The other method is actually more an alternative. Nuclear reactors as we know today are fission reactors. They take the uranium and break it down into smaller elements, generating a lot of energy in doing so. But, of course, there is another option. If you walk outside at noon and look straight up, you will stare straight at the largest fusion reactor within lightyears of our planet: the Sun. And, since we have already figured out how to create fusion reactions (though, for more aggressive reasons), fusion power plants are currently being developed. However, the technology to create an energy-positive reaction, one where more energy is produced than needed to fuel reaction, could still be years or even decades away, depending on who you ask. The main benefit of fusion energy is that these reactors would actually use hydrogen to create helium, both being non-radioactive. It would at least slow the creation of new waste, allowing us to focus on the storage of old waste.

On top of these, many might also think “Why not just get rid of nuclear power then?” Well, not only is it difficult to completely phase out a power source from a country – just look at coal, oil, and natural gas – but it is also not very cost-efficient or politically acceptable. On top of that, we don’t have anywhere near enough renewable energy sources in the USA to meet our energy demands. What’s possibly even more difficult is that many of our renewable energy sources are time- (solar and wind) or geographic- dependent. Hydroelectric power is also ecologically destructive, as dams can kill aquatic creatures as they pass through it and they can also disrupt water levels on both sides of the dam. While sometimes dangerous, nuclear energy is still nonrenewable zero-emission energy, and removing it from our power grid would only increase our reliance on other nonrenewable energies, something many would prefer we get away from. While a valid reaction to the problem of nuclear waste, ending nuclear power production could end up creating more of an issue than what we started with.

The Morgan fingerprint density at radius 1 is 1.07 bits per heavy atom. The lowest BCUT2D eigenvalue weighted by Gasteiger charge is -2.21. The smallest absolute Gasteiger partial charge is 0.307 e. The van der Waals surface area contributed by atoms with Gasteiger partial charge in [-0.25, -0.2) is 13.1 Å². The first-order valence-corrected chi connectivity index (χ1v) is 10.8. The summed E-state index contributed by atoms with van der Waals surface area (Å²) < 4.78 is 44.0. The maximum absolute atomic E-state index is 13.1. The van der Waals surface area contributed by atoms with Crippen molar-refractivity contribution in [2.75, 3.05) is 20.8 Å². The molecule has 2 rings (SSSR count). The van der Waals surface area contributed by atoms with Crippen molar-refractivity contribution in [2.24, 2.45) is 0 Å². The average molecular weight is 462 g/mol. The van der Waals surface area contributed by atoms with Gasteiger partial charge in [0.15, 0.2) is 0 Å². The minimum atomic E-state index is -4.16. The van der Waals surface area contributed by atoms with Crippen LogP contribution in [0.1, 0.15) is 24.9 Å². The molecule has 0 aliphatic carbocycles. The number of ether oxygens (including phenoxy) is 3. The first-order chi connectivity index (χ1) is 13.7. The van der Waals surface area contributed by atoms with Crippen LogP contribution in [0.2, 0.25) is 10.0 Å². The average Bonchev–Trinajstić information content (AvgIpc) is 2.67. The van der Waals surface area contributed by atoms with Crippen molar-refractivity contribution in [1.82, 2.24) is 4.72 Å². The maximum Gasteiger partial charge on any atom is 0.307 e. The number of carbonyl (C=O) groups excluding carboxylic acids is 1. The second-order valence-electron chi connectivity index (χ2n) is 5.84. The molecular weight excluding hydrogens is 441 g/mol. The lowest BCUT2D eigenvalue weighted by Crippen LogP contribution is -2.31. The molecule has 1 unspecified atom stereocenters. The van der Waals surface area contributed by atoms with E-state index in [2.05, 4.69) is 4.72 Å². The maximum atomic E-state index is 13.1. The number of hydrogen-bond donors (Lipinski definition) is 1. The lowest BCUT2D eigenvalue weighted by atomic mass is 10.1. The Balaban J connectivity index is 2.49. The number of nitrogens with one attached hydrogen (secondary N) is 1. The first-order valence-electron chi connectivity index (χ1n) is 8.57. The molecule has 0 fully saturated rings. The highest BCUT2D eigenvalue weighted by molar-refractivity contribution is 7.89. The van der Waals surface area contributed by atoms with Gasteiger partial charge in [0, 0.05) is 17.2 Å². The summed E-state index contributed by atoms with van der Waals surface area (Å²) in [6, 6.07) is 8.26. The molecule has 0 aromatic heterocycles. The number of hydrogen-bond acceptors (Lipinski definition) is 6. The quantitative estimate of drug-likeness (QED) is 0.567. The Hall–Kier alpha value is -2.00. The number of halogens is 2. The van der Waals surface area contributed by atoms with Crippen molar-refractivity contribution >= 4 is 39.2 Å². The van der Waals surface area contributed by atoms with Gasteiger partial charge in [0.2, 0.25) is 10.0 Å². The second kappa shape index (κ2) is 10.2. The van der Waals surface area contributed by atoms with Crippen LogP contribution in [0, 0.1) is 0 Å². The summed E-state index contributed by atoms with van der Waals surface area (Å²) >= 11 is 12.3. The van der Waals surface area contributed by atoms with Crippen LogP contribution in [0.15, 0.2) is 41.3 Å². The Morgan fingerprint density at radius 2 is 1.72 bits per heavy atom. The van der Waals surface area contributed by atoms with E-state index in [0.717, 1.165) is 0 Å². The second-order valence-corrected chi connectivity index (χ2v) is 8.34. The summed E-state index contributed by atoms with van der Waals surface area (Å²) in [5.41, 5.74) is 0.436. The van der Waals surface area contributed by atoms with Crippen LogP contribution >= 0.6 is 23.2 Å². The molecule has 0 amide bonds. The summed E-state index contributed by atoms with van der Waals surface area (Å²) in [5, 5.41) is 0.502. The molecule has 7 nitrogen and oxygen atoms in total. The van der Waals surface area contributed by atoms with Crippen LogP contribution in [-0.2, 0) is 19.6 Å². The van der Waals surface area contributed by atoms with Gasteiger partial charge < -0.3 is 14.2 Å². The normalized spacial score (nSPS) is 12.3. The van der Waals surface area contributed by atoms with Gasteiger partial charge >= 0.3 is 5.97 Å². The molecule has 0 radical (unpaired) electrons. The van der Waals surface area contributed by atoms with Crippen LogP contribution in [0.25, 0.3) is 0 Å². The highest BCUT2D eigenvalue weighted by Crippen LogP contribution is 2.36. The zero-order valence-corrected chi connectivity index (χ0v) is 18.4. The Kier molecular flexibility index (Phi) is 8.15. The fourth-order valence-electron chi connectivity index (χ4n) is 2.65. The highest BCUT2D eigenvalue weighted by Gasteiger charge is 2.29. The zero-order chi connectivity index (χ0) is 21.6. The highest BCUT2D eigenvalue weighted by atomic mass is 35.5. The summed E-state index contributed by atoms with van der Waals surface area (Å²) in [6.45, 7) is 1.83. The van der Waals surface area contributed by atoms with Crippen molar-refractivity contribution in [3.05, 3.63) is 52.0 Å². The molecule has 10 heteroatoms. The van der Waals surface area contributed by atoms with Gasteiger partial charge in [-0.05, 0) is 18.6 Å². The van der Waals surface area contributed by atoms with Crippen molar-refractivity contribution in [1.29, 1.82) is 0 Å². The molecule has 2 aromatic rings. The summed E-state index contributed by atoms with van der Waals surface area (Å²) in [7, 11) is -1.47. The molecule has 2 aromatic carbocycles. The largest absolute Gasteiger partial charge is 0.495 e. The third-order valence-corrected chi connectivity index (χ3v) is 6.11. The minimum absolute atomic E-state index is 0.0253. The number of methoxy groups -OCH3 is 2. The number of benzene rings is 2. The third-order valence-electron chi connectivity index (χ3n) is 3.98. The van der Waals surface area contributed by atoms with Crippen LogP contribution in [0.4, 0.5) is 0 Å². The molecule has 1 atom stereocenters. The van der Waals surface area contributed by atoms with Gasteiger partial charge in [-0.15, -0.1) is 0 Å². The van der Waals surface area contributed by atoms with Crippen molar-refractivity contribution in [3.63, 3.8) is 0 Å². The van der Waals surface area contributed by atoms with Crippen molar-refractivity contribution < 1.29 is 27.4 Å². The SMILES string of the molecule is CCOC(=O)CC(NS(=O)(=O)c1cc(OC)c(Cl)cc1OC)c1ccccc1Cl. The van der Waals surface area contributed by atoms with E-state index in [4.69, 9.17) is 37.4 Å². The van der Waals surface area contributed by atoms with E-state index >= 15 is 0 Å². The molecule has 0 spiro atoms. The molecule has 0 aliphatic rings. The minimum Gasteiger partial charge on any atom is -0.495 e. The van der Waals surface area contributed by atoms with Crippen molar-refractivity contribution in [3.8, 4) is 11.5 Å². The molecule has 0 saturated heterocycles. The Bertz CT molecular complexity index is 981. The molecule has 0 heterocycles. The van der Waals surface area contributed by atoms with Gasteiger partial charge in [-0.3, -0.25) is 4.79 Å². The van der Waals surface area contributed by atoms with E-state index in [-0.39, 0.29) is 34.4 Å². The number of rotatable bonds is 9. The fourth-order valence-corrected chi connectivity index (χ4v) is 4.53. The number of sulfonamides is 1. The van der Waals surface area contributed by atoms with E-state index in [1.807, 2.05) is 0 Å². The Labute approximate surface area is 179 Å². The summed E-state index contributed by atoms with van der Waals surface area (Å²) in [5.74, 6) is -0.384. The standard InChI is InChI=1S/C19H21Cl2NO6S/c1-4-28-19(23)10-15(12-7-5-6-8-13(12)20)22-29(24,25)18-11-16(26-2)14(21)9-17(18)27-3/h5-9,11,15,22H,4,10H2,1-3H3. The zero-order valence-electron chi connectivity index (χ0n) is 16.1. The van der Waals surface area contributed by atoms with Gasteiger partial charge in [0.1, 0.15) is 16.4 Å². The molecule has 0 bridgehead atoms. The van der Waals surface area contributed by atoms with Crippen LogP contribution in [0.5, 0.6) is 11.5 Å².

Of course, there are many alternatives and solutions to this growing problem, but the fact of the matter is that this problem IS growing. Here in the US, not much is being done. From IMSA, a national problem is difficult to combat. I’m sure many of you at this point are thinking “Well this won’t affect me.” However, that is almost entirely false. Nuclear waste is here to stay and Illinois is one of the largest producers of it here in the USA. This problem can and will affect a lot of us here at IMSA.

So what can we do? We can try to change things. If you made it this far, you were interested in what I was telling you, and that is probably the most important step. You have much of the information you need to act on this problem in whatever way you see fit. We are supposed to be the future leaders and thinkers of the world, so I want you all to think. I want us to do what we can to help fix this problem that we WILL have to deal with. You could send a letter to your congressman, whoever it may be, and call on them to start pushing on this problem. Just because we are currently stuck in our homes does not mean we cannot change the world for the better. So do something, anything. Even if it’s in no way related to nuclear waste, find something that you can help change. We all have a lot of power, even as quarantined teenagers, and we can all still use it from our own homes in the middle of a pandemic.